On March 21-22 over 2,000 attendees and almost 100 vendors crowded into the Hilton San Francisco Union Square to discuss the state and the future of marketing technology. There were 38 sessions, 6 lunch presentations, and plenty of hallway chatter in between. It’s a testament to an industry that is growing, becoming further understood, and better defined quite rapidly. Tools for email marketing, analytics, SEO or content management, etc., have been around for a while, but it has only been more recently that we group them together. Now MarTech has become “a thing” that we evaluate, staff, and theorize about. We are still in the early days of this development, but the value of MarTech is undeniable, and further increasing.
These are my main 3 takeaways from the conference.
You may think it’s old news, but there are still plenty of companies out there losing money and market share because they are not harnessing the power of data for their marketing decisions. What used to be data points in spreadsheets has become Big Data, and the capabilities for data collection and processing are steadily becoming more powerful. This is the data-driven feedback loop: build — measure — learn. Use that data to personalize the web experience, change the way you communicate with your prospects, and take your customers on a life-long journey with your brand.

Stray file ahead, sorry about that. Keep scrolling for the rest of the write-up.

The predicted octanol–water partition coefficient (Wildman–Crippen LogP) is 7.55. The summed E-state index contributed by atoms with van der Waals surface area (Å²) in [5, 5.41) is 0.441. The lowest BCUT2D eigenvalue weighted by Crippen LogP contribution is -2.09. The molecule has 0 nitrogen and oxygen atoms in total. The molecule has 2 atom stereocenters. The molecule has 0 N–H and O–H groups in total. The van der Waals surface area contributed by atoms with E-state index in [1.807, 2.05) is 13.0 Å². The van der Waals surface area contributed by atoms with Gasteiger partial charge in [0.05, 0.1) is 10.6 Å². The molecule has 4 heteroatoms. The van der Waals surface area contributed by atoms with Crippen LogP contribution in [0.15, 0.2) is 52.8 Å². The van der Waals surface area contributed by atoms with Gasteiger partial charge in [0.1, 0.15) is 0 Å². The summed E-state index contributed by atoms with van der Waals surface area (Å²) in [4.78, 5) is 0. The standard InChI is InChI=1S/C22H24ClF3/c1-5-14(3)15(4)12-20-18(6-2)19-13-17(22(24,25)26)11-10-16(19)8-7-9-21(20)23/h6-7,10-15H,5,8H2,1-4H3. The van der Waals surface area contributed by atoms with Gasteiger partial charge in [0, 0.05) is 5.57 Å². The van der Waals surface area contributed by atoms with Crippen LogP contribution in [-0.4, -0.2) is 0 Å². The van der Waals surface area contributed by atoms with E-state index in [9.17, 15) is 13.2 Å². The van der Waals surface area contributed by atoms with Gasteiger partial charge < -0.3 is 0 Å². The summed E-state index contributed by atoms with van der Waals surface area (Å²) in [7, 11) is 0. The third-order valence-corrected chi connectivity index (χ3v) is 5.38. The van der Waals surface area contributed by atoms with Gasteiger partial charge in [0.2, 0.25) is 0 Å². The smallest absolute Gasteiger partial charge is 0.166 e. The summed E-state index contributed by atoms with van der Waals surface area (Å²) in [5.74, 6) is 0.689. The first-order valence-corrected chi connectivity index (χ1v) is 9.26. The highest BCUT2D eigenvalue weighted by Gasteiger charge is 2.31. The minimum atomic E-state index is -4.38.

If you hear “agile” and think of software development only, you might want to take a closer look at your Marketing organization, and the processes that govern its projects and output. Agile methodologies have started to invigorate marketing processes, promoting clearly defined project requirements, regular production cycles, prioritization, and the concept of continuous iteration and “failing fast.” Agile marketing can come in all shapes and sizes, but it is a trend that will continue to transform how we do marketing.
So you have made big investments in MarTech, but your ROI is not where you need it to be. A heavily siloed stack is like an orchestra of soloists, when you want to build an efficient and coherent ecosystem of tools. Using data as your foundation, you can begin to create seamless experiences for your customers, taking them on a journey with your brand and products that starts with the first touch but stays open-ended from there, through conversion, buying cycles, and even (hopefully temporary) attrition.
The value of Marketing Technology, within organizations big and small, will keep on increasing, and the larger market will act as a catalyst for more vendors, faster innovation, and bigger disruptors. This is a good time to take a look around your own organization, and to ask yourself: what’s the state of my MarTech?
Roland Meyer is Senior Manager of Digital Experiences at Salesforce.